Ahead of the Mobile World Congress in Barcelona this month, small cell pioneers, ip.access, and research analyst house Yankee Group, challenged mobile operators to change their thinking on small cell deployments and trigger a new wave of service-led installations.
“Our own diagnosis of the situation is now backed up by independent, in-depth research interviews,” said ip.access CEO Simon Brown. “Too many operators are asking the wrong questions about small cells. They are looking to plug network holes rather than build new services.
“Operators should be looking to small cells to grow business, for example launching location or presence-based services, and providing improved voice and data service to business customers to lock them further into their network. However, that mindset requires a business-led approach to small cell planning and not an engineering-led one,” said Brown.
The Yankee Group findings are published in a white paper titled 'Accelerating Enterprise Small Cells'. Prepared for ip.access, the findings are based on behind-the-scenes industry-wide soundings and a series of in-depth interviews with five leading mobile operators. Yankee Group principal analyst, Ken Rehbehn, who conducted the interviews, highlighted how striking it was that every operator’s thinking on small cells was dominated by the traditional engineering view of coverage and voice reception.
“We were looking to see if the detailed operator feedback lined up with the experiences we were hearing from ip.access, and our own view of the market at the outset. If anything, the thinking we encountered was even more narrowly focused,” said Rehbehn.
“It seems, as far as small cells are concerned, RF engineers still drive deployment. The marketing and sales teams are largely unengaged, leaving the services potential of small cells trapped within tactically oriented RAN teams. Clearly, a major service opportunity is being ignored,” he added.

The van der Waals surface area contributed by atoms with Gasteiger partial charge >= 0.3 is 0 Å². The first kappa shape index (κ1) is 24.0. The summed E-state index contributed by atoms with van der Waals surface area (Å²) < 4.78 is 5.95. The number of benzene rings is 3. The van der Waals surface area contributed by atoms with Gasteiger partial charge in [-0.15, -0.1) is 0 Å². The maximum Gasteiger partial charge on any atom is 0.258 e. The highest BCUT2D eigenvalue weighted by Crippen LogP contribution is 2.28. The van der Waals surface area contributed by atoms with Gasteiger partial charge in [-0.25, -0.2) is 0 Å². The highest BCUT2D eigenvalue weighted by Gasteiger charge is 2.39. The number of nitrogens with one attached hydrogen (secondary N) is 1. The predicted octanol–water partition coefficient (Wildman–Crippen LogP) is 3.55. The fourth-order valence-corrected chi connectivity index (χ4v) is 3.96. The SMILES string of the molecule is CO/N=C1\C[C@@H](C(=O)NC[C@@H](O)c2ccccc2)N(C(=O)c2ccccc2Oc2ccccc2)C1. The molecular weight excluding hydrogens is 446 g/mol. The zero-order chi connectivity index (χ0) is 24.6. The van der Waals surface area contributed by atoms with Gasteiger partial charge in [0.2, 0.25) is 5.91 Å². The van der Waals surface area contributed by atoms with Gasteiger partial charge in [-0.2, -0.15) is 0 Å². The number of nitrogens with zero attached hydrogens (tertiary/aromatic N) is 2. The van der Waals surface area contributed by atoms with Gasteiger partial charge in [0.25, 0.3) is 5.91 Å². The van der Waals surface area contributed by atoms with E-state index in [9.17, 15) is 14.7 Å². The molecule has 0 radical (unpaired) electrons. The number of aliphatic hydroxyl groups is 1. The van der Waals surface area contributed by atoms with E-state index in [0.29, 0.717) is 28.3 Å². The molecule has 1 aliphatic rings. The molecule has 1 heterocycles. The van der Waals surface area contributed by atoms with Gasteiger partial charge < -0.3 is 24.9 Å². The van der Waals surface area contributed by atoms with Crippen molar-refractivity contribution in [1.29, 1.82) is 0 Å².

Small cell take-up in the last few years has been accelerating and another surge is widely forecast, triggered by deployments of combined 3G/LTE small cells. However, the paper states that faster, targeted, deployment of indoor business and public access 3G small cells now could trigger new revenues and pave the way for continued, service-led, growth for the operator community.
“We are doing very good business at the moment and we also have some upcoming operator service contracts that reflect this new way of thinking,” said Brown. “We see an opportunity to add value to the network that is much greater than is revealed by a simple coverage and capacity view of the world – and it can be delivered very cost-effectively.”
Brown explained that ip.access had developed a “business-case chaining” approach that was allowing its operator customers to build a service case for accelerating small cell deployment.
“Even if you initially trigger a small cell deployment for coverage and capacity reasons,” explained Brown, “it means you have done the heavy lifting of integration and small-cell enabled your network. The incremental cost of adding additional cells and growing offerings for different subscriber groups thereafter is very, very much lower while the revenue opportunities are greater.
Rehbehn agreed that the engineering voice still held sway within operators when it came to small cell policy.
“It’s understandable,” he said, “because small cells have a coverage-filling heritage, but it’s outdated. Operators who still only look at the technology from that point of view are restricting themselves, restricting their service opportunities, and most importantly, restricting revenues.”